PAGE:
“Waste is a taboo in our society, considered as dirt,” mused Ujen Wangmo Lepcha of Moware Designs, which upcycles rubbish into light fixtures and glasses.
“When they see these kind of products they are like ‘wow’, these things can be made and it is possible,” she explained.
Their products are now used in upmarket hotels, restaurants, and homes around the capital, and Lepcha says there is growing consumer interest in goods made from salvaged Everest scraps.
Aanchal Malla of Hotel Yak & Yeti, a luxury five-star hotel in Kathmandu, said opting for the upcycled goods was in-line with the hotel’s move towards sustainable and environmentally friendly products.
“It is not just better for us and the environment but then it goes way bigger than that… it is encouragement of everyone who is trying to move into that direction of making the globe into a better place, reducing all the waste,” Malla said.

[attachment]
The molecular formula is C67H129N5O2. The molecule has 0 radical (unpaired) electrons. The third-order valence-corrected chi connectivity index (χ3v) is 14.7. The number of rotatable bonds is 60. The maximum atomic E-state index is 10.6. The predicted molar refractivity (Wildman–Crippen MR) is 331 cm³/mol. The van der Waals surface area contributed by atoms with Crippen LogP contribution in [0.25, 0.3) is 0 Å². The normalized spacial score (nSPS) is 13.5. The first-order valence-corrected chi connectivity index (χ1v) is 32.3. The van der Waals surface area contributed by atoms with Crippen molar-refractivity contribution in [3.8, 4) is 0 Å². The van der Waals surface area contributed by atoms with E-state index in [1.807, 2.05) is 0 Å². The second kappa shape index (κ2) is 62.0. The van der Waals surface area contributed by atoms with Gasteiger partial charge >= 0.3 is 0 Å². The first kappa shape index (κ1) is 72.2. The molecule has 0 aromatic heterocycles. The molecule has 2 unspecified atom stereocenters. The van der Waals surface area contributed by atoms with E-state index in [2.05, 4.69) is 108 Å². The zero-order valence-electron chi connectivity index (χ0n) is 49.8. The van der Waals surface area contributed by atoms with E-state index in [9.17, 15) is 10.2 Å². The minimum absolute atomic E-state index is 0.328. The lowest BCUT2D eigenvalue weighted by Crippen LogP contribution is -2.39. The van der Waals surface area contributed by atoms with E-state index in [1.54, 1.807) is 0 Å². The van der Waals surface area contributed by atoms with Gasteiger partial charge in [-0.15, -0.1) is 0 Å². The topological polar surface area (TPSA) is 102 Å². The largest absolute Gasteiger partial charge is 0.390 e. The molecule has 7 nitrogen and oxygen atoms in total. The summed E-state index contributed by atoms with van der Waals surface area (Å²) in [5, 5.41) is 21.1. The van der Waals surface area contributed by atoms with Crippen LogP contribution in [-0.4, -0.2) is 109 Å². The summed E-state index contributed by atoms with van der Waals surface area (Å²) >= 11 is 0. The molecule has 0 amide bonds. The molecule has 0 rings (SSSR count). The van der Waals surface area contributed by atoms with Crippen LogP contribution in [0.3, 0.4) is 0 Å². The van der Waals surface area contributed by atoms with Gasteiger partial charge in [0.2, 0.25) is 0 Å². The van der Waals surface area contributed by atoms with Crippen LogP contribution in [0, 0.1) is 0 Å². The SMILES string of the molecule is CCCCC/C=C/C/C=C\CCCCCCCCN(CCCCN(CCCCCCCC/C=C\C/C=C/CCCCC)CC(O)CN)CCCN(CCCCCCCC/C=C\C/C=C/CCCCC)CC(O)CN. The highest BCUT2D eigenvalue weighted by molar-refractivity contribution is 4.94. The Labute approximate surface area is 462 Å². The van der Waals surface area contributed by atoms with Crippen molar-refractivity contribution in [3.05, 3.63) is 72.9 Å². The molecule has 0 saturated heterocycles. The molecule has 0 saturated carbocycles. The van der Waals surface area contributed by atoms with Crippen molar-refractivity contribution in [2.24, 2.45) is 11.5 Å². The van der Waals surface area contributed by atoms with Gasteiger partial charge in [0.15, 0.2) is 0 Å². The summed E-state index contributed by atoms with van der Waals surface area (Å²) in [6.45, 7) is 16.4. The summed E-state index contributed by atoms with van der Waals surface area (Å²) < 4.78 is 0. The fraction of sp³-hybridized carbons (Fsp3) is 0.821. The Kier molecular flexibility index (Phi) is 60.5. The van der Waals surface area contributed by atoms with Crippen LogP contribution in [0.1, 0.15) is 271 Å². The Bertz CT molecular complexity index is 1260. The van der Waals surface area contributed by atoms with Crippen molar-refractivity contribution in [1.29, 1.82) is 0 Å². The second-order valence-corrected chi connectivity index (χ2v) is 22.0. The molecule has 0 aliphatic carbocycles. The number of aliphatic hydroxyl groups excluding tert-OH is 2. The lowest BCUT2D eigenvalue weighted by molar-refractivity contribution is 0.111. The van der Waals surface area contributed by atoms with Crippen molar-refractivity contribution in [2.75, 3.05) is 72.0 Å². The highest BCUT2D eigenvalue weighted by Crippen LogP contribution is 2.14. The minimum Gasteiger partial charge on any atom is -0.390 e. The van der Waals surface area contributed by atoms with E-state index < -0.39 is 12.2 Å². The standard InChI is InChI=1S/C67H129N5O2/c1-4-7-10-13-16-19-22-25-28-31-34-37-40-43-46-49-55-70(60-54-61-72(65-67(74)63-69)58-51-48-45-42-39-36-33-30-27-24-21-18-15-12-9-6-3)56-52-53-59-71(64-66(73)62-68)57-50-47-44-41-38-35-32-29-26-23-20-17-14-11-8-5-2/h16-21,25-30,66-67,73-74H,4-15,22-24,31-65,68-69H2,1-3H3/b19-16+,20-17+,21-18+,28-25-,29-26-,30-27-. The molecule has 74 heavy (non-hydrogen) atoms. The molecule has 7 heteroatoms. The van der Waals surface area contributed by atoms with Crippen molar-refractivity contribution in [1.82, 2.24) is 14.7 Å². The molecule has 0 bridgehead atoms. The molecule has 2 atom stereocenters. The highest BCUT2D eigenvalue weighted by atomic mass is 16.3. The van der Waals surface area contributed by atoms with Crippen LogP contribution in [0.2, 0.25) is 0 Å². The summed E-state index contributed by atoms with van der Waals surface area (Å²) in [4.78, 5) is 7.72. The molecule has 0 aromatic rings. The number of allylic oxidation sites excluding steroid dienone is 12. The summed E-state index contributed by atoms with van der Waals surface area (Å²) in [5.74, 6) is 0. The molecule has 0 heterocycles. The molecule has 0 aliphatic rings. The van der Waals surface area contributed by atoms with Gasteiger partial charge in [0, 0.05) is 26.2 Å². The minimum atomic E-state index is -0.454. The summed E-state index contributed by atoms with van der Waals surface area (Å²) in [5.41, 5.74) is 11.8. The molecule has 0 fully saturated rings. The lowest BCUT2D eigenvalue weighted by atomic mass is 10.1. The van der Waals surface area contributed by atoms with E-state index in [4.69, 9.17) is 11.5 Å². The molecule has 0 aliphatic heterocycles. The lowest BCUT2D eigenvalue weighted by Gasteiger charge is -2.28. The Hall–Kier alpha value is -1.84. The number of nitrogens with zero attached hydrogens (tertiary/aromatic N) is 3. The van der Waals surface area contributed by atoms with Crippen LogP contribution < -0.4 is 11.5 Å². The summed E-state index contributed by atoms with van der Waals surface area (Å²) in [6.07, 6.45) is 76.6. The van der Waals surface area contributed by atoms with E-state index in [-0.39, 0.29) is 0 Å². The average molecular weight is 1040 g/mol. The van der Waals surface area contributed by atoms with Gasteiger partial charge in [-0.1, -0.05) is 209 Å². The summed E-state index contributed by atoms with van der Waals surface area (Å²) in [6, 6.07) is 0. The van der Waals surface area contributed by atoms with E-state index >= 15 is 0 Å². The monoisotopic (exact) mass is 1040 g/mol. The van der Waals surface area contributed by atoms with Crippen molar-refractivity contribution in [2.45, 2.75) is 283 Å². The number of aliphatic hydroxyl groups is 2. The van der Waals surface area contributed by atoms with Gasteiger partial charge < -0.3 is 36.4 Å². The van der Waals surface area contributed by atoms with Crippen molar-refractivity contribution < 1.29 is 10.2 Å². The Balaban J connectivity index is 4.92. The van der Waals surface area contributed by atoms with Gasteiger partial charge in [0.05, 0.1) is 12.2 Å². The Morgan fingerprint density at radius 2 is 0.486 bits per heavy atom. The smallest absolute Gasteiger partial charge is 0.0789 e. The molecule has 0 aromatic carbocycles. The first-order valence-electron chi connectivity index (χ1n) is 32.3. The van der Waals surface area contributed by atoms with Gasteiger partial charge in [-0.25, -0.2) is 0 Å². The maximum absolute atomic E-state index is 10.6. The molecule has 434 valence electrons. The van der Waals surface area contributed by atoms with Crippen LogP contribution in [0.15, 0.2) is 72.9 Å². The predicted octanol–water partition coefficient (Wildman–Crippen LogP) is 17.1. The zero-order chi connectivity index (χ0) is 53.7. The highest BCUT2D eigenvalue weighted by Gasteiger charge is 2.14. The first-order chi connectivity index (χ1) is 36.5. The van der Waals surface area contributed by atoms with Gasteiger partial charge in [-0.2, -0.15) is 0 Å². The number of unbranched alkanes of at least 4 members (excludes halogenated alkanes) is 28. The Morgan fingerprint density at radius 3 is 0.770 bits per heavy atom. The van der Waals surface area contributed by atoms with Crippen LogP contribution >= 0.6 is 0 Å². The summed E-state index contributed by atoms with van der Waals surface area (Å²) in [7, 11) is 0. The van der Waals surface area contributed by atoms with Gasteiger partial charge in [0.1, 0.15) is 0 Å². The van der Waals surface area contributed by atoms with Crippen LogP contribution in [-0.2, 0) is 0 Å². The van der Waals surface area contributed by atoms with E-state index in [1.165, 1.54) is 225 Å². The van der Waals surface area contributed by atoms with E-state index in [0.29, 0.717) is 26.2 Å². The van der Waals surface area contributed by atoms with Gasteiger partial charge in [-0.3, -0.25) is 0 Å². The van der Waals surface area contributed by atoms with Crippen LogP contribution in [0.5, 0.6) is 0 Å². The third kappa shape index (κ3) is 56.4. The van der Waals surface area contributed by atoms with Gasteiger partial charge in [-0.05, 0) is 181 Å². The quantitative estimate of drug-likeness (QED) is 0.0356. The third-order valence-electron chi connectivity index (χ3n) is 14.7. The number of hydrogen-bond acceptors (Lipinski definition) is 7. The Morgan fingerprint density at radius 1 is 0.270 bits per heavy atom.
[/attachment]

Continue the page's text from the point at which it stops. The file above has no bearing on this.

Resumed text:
A new waste facility — called Sagarmatha Next after the Nepali name for Everest — is also being completed in Syangboche at an altitude of nearly 3,800 metres (12,400 feet), passed by trekkers and mountaineers on the way to the base camp.
It will process garbage, and collaborate with artists and innovators to make new products in a bid to tap into this burgeoning market for Everest ‘products’.